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FCC incentive auction press release 9-28-12

FCC incentive auction press release 9-28-12

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Published by: david.p.hamilton1785 on Sep 28, 2012
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September 28, 2012
Tammy Sun (202) 418-0505Email: tammy.sun@fcc.gov
 Market-based policy innovation will help alleviate growing ‘spectrum crunch’ while providing unique financial opportunities and other benefits to broadcasters; Auction planned for 2014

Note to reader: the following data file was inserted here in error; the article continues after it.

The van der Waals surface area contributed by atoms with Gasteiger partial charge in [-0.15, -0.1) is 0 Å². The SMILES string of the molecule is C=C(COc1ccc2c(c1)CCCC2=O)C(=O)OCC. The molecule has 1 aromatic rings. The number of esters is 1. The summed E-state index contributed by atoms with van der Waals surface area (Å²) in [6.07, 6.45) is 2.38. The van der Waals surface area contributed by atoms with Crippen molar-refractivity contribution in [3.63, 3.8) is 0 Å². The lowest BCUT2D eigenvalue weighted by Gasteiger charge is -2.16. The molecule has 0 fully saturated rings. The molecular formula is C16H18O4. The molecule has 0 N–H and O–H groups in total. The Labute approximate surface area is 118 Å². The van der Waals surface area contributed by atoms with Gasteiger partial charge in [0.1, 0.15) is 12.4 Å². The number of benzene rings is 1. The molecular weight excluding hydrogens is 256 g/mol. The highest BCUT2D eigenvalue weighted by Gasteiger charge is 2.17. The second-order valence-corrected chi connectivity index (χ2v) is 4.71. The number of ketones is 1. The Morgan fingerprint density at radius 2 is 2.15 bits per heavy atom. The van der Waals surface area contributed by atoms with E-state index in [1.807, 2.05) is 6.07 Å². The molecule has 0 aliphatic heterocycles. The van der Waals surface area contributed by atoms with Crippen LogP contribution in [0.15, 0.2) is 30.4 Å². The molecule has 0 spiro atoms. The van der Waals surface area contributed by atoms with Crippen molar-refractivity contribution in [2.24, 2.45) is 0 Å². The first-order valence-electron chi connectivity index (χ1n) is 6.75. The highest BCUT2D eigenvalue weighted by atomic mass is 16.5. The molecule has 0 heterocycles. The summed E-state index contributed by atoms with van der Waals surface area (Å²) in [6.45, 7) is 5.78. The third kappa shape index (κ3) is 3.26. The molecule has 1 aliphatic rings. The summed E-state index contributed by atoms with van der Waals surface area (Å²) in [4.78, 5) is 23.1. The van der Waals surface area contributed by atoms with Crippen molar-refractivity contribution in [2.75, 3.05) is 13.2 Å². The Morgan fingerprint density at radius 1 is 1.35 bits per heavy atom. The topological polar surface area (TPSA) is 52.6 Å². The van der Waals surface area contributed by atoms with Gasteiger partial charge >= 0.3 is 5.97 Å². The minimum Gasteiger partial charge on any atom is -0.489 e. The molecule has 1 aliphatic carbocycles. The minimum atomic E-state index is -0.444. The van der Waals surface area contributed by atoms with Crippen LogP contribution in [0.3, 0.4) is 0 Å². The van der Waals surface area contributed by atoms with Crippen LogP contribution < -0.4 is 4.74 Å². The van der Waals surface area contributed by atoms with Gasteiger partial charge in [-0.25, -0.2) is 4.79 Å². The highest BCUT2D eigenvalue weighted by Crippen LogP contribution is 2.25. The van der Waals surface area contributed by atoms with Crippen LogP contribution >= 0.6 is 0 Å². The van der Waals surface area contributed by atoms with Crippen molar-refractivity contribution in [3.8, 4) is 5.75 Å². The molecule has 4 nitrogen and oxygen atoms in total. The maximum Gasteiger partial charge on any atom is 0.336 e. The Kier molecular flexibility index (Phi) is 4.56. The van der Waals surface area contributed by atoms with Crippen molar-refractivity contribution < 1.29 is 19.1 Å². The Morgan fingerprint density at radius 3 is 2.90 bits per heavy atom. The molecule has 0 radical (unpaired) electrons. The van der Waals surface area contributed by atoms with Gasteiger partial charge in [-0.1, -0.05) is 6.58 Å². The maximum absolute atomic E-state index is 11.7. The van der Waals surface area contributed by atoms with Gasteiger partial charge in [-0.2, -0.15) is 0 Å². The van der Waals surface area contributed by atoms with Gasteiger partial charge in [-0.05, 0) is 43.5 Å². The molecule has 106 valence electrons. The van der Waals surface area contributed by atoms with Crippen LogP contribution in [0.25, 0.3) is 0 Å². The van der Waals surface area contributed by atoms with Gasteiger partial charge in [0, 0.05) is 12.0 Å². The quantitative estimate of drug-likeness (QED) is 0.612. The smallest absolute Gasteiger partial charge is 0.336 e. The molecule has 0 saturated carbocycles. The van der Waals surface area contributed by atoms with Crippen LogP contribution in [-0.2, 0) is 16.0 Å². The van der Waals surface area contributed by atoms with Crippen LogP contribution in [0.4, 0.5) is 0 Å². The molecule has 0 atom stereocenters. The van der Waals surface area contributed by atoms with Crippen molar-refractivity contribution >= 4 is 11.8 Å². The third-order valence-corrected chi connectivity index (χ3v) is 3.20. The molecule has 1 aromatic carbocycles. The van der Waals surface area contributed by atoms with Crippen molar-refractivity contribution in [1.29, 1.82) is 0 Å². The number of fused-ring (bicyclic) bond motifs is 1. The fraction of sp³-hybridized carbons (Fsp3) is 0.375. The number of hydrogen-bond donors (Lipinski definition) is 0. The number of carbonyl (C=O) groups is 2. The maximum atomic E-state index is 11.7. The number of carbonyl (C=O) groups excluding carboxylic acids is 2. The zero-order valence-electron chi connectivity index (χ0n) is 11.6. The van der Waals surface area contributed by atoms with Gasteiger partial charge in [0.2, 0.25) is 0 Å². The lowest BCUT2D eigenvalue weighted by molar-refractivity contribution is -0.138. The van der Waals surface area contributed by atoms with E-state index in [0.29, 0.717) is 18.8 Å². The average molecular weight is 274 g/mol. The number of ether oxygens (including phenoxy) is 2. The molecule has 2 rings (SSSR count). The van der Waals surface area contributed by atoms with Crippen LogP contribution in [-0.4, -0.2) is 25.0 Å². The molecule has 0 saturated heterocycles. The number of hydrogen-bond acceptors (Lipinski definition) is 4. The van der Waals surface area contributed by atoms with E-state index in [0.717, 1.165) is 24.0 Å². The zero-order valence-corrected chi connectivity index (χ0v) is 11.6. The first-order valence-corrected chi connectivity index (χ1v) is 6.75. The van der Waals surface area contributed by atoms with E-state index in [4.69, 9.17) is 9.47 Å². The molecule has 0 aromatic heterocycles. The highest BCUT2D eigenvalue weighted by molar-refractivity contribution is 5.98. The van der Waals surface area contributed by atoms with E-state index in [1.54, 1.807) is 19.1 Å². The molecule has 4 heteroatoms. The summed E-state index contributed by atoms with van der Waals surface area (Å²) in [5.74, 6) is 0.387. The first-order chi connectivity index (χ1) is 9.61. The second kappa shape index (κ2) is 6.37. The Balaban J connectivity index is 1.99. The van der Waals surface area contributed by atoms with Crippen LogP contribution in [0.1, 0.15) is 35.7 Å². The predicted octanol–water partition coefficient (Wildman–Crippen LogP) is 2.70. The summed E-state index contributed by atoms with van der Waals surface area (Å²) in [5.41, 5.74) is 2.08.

(Washington, D.C.) – The Federal Communications Commission today voted to officially launch theincentive auction process, making the United States the first nation in the world to implement this major  policy innovation, which aims to repurpose broadcast television spectrum for mobile broadband use. Theconcept was first introduced in the National Broadband Plan as part of the Commission’s multi-prongedstrategy to meet skyrocketing demand for mobile Internet in the United States, and became the foundationfor legislation that was signed into law in February 2012. As mobile device adoption continues to growaround the world, this incentive auction will be a model for many countries facing similar spectrumchallenges.Spectrum is our nation’s ‘invisible infrastructure,’ supporting mobile devices like smartphones and tabletsthat require much more spectrum than traditional cell phones to support the rapidly growing demands of consumers, businesses and entrepreneurs who increasingly rely on mobile Internet to communicate andinnovate. For instance, today’s smartphones use 35 times more spectrum than traditional cell phones, andtablets use 121 times as much spectrum. This consumer demand puts a tremendous strain on the nation’sinvisible infrastructure in ways that require innovative new approaches to spectrum policy in order to spur continued economic growth, and help maintain America’s global leadership in mobile.Incentive auctions are one way to satisfy this consumer demand.These auctions are a market-based toolto repurpose broadcast television spectrum for mobile broadband by offering unique financialopportunities to broadcasters, including a portion of the auction proceeds for participants. TheCommission expects a healthy and vibrant broadcasting industry to thrive after the auction, withexpanded business opportunities for multi-platform growth in a more robust mobile ecosystem.In addition, this incentive auction is expected to deliver enormous benefits for the American peopleand the U.S. economy. The mobile apps economy barely existed in 2009 but today, it supports nearly500,000 jobs. The wireless industry contributes about $150 billion annually to U.S. GDP – and thatnumber is growing. Moreover, an advanced mobile infrastructure supports innovators in verticalsacross the economy, including education, healthcare and public safety. This proceeding also offers the possibility of unique benefits to entrepreneurs and innovators of unlicensed spectrum for game-changingapplications like next-generation Wi-Fi. Additionally, as Congress directed, certain proceeds from theincentive auction will be deposited in the Public Safety Trust Fund to fund a national first responder network, state and local public safety grants, public safety research, and national deficit reduction.The Commission today voted to approve the